FRANKFURT, Oct 24 (Reuters) - German drugmaker Bayer and Finland’s Orion said on Wednesday a study showed a prostate cancer drug they are jointly developing can delay the spread of the disease to other parts of the body, boosting Orion’s shares.
A study on men with non-metastatic prostate cancer that could not be helped with hormonal therapy met the primary goal of showing oral drug darolutamide can delay the spread of metastases, the companies said in a statement.
Shares in Orion, which sold certain rights to the drug in a collaboration deal with Bayer in 2014, were up 7.5 percent at 0740 GMT, while Bayer’s shares were down 0.8 percent.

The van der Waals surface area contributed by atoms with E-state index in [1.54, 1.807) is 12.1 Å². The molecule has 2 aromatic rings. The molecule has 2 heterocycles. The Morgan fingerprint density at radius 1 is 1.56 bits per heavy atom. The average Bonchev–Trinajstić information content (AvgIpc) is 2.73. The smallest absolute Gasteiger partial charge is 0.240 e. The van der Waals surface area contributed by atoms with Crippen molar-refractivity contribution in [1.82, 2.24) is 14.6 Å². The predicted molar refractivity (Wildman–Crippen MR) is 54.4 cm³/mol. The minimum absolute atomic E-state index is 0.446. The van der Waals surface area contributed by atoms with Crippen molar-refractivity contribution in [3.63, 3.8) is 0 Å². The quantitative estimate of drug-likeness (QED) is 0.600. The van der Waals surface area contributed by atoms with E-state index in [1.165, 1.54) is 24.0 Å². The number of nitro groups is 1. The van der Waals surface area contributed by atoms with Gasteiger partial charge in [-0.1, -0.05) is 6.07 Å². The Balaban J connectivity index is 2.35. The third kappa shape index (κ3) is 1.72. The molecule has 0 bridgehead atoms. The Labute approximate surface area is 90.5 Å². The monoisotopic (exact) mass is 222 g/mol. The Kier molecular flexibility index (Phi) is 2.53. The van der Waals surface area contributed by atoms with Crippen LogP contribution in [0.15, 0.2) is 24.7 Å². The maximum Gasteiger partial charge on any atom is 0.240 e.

Full details of the trials will be presented at a medical conference, Bayer said.
Bayer added it would now speak to health authorities about a possible request for marketing approval of darolutamide, a compound that was granted “fast track” designation by the U.S. Food and Drug Administration in the prostate cancer setting, potentially speeding the approval process.
Bayer shares slumped on Tuesday after a U.S. judge affirmed a verdict against its Monsanto unit that found glyphosate-based weedkillers responsible for a man’s terminal cancer.
Reporting by Ludwig Burger; Editing by Mark Potter